Genetics: DNA barcoding

Rose Eveleth

Imagine this: you’re walking through the jungle of Costa Rica and you see a butterfly on the ground that you don’t recognize. It’s dead, and you take a tiny bit of its wing and pop it into a little machine that sequences the DNA and tells you exactly the species of butterfly you’re holding.

Ok, so maybe we’re not quite there yet, but DNA barcoding – the term used for quickly identifying species through a single genetic marker, is a booming area of research (as well as source of controversy).  The idea is that we identify a single marker, for example a segment of a specific gene that is common to all life.  So far, the best candidate has been the CO1 gene, which is found in mitochondrial cells of all known animals and plants.  Mitochondrial DNA (including the CO1 gene) is passed on to offspring only from the mother, and has an extremely high mutation rate compared to nuclear DNA.  This makes the CO1 sequence even of extremely close relatives measurably different.

Paul Herbert, father of DNA barcoding thinks that in ten years we’ll have a portable machine that can take a piece of organic matter, sequence the CO1 gene and determine the species for us.  The implications of this are huge, as are the applications.

Already DNA has unlocked a huge portion of the biological world.  Recently, DNA barcoding has lead to the discovery of new species.  Many see a bevy of practical uses.  In July, Dirk Steinke of the Canadian Centre for DNA Barcoding published a paper on the technology’s applications to the ornamental fish trade.

Steinke and his lab used the CO1 gene to sequence 391 species from 8 different coral reefs and found that 98% of the species could be determined via barcoding technology (the species exhibited “barcode clusters,” segments of the CO1 gene unique to that species only).  What this means is that even species that look similar, can be identified via their barcode (much like different types of apples at the store).   Similar studies have been done with butterflies and birds that show the CO1 gene to be highly effective as a barcode unit.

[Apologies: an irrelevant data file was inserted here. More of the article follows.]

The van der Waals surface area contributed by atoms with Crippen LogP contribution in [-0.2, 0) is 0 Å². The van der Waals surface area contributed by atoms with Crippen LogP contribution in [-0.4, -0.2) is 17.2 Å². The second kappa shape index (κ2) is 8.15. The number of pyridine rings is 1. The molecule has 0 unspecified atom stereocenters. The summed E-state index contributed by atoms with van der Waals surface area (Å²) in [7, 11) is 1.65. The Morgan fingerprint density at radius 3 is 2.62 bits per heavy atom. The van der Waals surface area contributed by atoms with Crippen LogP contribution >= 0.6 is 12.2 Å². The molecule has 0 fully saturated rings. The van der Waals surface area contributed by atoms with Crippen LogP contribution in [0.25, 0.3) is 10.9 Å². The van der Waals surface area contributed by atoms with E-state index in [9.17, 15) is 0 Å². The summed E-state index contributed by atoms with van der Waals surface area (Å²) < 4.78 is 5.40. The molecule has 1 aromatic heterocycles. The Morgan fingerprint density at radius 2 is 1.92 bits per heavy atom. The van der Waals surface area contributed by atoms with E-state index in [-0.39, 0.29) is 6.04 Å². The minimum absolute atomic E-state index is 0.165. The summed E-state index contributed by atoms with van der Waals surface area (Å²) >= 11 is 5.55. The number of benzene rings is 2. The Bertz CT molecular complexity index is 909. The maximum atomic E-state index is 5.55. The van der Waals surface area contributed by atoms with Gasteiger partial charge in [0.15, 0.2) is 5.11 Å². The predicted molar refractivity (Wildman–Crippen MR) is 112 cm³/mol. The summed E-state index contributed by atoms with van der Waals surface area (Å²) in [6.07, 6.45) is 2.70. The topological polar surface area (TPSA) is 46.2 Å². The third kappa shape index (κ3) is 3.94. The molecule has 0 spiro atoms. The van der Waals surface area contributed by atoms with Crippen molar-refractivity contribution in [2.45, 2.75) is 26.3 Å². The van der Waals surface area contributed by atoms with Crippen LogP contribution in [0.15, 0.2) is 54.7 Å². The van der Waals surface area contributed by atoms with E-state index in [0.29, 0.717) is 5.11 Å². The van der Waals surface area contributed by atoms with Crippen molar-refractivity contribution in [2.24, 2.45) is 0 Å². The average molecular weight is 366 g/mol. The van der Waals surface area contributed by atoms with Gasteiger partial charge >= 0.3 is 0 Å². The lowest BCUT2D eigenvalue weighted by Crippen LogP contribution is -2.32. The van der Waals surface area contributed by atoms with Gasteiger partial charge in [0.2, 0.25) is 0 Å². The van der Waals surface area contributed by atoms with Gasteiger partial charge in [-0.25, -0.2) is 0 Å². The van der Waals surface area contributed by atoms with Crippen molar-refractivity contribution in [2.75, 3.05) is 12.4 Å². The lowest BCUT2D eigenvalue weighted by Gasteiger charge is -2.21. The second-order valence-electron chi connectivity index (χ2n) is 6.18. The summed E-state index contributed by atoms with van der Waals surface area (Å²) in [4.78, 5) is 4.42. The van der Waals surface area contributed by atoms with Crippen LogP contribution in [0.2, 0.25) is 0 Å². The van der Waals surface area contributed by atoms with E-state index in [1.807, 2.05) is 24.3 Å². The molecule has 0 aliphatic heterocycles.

Critics suggest that the DNA barcoding is not nearly as universal as has been claimed.  A 2003 paper out of Berkeley by Will Kipling and Daniel Rubinoff points out that the proponents of DNA barcoding might be getting ahead of themselves.  Kipling and others are worried that with barcoding technology there will be a dismissal of morphologists: men and women who can identify species based on a complex set of physical characterizes.  These researchers have often spent years working on identifying and describing their groups of species, and Kipling believes that this complex and well developed knowledge is both more consistent and more effective than relying on a single gene.

Paul Herbert’s enthusiasm has never waned.  The CBOL has already catalogued over 25,000 species.  Soon “researchers will find a barcode linked to just about anything encountered anywhere on the planet,” Herbert says.

The team at Berkeley does not deny the usefulness of barcoding technology as a tool for biologists and geneticists alike to define and discover new species.  Kipling simply isn’t ready to buy into many of the purported uses of the technology such as on the spot identification. This hasn’t stopped many from trying.  The Consortium for the Barcode of Life (CBOL) has several good images and explanations of the process, as does the International Barcode of Life (iBOL) – why they don’t work together I have no idea.


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